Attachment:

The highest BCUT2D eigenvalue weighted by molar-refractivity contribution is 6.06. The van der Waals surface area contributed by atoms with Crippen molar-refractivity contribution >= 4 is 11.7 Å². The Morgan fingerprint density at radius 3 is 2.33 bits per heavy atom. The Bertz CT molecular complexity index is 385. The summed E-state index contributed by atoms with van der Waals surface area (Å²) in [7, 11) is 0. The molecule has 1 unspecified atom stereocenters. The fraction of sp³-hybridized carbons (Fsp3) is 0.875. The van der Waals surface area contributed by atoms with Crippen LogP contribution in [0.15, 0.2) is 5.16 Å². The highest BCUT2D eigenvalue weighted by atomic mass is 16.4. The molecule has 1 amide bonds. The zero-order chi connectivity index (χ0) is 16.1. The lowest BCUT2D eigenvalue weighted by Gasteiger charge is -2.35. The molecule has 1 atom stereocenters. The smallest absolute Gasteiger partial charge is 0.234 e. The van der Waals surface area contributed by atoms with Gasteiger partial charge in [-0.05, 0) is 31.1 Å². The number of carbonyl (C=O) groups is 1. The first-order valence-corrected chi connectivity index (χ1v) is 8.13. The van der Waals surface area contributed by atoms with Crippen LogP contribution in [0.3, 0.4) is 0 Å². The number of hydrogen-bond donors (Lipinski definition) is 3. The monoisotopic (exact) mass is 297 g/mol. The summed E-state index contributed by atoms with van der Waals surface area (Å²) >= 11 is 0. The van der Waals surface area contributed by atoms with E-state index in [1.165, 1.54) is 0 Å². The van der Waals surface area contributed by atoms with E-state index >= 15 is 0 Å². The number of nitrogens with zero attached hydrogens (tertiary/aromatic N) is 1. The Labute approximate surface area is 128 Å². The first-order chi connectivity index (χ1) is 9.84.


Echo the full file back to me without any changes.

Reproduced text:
The highest BCUT2D eigenvalue weighted by molar-refractivity contribution is 6.06. The van der Waals surface area contributed by atoms with Crippen molar-refractivity contribution >= 4 is 11.7 Å². The Morgan fingerprint density at radius 3 is 2.33 bits per heavy atom. The Bertz CT molecular complexity index is 385. The summed E-state index contributed by atoms with van der Waals surface area (Å²) in [7, 11) is 0. The molecule has 1 unspecified atom stereocenters. The fraction of sp³-hybridized carbons (Fsp3) is 0.875. The van der Waals surface area contributed by atoms with Crippen LogP contribution in [0.15, 0.2) is 5.16 Å². The highest BCUT2D eigenvalue weighted by atomic mass is 16.4. The molecule has 1 amide bonds. The zero-order chi connectivity index (χ0) is 16.1. The lowest BCUT2D eigenvalue weighted by Gasteiger charge is -2.35. The molecule has 1 atom stereocenters. The smallest absolute Gasteiger partial charge is 0.234 e. The van der Waals surface area contributed by atoms with Gasteiger partial charge in [-0.05, 0) is 31.1 Å². The number of carbonyl (C=O) groups is 1. The first-order valence-corrected chi connectivity index (χ1v) is 8.13. The van der Waals surface area contributed by atoms with Crippen LogP contribution in [0.3, 0.4) is 0 Å². The number of hydrogen-bond donors (Lipinski definition) is 3. The monoisotopic (exact) mass is 297 g/mol. The summed E-state index contributed by atoms with van der Waals surface area (Å²) >= 11 is 0. The van der Waals surface area contributed by atoms with E-state index in [1.165, 1.54) is 0 Å². The van der Waals surface area contributed by atoms with E-state index >= 15 is 0 Å². The number of nitrogens with zero attached hydrogens (tertiary/aromatic N) is 1. The Labute approximate surface area is 128 Å². The first-order chi connectivity index (χ1) is 9.84.